Saturday, March 7th marked 50 years since the Bloody Sunday protest of 1965, when 600 civil rights advocates marching from Selma to Montgomery, Alabama were tear-gassed and beaten by police when they attempted to cross the Edmund Pettus bridge.
Nearly 70,000 people gathered in Selma, Alabama on Saturday to commemorate the 50th anniversary of the landmark victory for civil rights. The tone was celebratory–downright jubilant at times– Reutersreports, with attendees chanting “We Shall Overcome,” as they stomped in their forefathers’ footsteps across the bridge.
At that very time, a procession stomped through Madison, Wisconsin. This one was in outrage at the killing of 19-year-old Tony Robinson, shot dead by police the night before on March 5.
The previous day on March 4, the Justice Department released the results of their lengthy investigation into both the Michael Brown case and the Ferguson Police Department itself, The Atlanticreported on Thursday.
Predictably, the findings in the Brown case sided overwhelmingly in Officer Wilson’s favor, with near every imaginable scenario that didn’t paint Wilson as the victim dutifully dismissed.
Officer Darren Wilson’s murdering Michael Brown was deemed not to be in violation of any federal law.
Even more alarming than that outcome is the candid exposé on the Ferguson Police Department included in the report.
The Atlantic’s Ta-Nehisi Coates says the FPD regards its black citizens “less as constituents to be protected than as potential offenders and sources of revenue,” claiming they subsist on a diet of “willfull racism aimed at generating cash.”
The report found that Ferguson police handed out a wildly disproportionate amount of tickets to poor black citizens, while staff clerks gleefully dismissed legitimate traffic tickets for their friends. Emails containing all manner of racial slur, some directed at the president, circulated widely in the FPD. Reports of wanton police brutality that never made the news abound.
Writing on the 48th anniversary of Bloody Sunday in 2013, the New Yorker’s Jelani Cobb said “the history of race in this country resembles a pendulum, not an arrow.” Impressive as the social advances made by black Americans have been, they can’t be taken as any kind of indicator of true social progress.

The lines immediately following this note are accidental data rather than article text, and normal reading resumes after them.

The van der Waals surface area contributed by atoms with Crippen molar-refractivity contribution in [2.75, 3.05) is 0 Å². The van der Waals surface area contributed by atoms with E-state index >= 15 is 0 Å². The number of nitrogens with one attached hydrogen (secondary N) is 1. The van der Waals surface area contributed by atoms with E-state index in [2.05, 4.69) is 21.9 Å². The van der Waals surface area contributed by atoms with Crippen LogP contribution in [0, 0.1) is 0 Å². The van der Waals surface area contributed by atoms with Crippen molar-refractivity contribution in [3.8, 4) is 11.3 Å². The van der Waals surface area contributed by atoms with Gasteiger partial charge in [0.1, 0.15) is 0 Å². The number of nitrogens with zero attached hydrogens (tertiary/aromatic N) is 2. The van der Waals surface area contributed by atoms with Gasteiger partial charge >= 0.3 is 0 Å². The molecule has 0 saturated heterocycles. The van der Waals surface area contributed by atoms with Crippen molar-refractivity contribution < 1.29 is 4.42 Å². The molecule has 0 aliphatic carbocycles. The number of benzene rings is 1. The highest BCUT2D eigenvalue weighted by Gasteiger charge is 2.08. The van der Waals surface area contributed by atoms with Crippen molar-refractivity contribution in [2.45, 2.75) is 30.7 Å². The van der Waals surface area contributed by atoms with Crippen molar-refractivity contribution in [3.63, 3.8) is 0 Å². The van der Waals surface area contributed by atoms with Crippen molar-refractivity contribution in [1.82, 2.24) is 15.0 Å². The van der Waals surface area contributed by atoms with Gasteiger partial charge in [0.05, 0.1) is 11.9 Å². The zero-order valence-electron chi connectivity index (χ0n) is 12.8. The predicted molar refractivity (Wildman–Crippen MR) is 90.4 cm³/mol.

After all, let’s not forget that it wasn’t until 2000 that interracial marriage became legal in all states.
And that, despite enormous strides made during the civil rights movement, the population of uneducated black males in American prisons grew by more than 20 percentage points between 1980 and 2000.
Oh, and, Section 4 of the 1965 Voting Rights Act–the very one that emerged from the ashes of the Bloody Sunday march–was deemed unconstitutional in 2013, effectively rendering the Act powerless, the Washington Post notes.
“This nation’s racial history still casts its long shadow upon us,” is how America’s first black president articulated the plight of black men and women on as he stood on the very grounds on which protestors denounced the police killing of an innocent young man 50 years earlier.
Though widely touted as the catalyst for the passing of the Voting Rights Act in 1965 which outlawed voter discrimination based on race, color and literacy, the Bloody Sunday march, Democracy Now points out, was in fact a demonstration against the police killing of Jimmie Lee Jackson on February 26, 1965.
By the time Obama concluded his soul-stirring speech on March 7, 2015, hundreds had gathered in Madison, Wisconsin, to denounce the police killing of another innocent young man.
It was a tussle in a Marion, Alabama restaurant that resulted in the shooting death of 26-year-old Jimmie Lee Jackson at the hands of state trooper James Bonard Fowler. He was known to be nonviolent. He was unarmed. He was black.
It was a domestic tussle in Madison, Wisconsin that resulted in the shooting death of 19-year-old Tony Robinson at the hands of an unknown officer. He was known to be nonviolent. He was unarmed.
He was black.
Photo Credit: The Huffington Post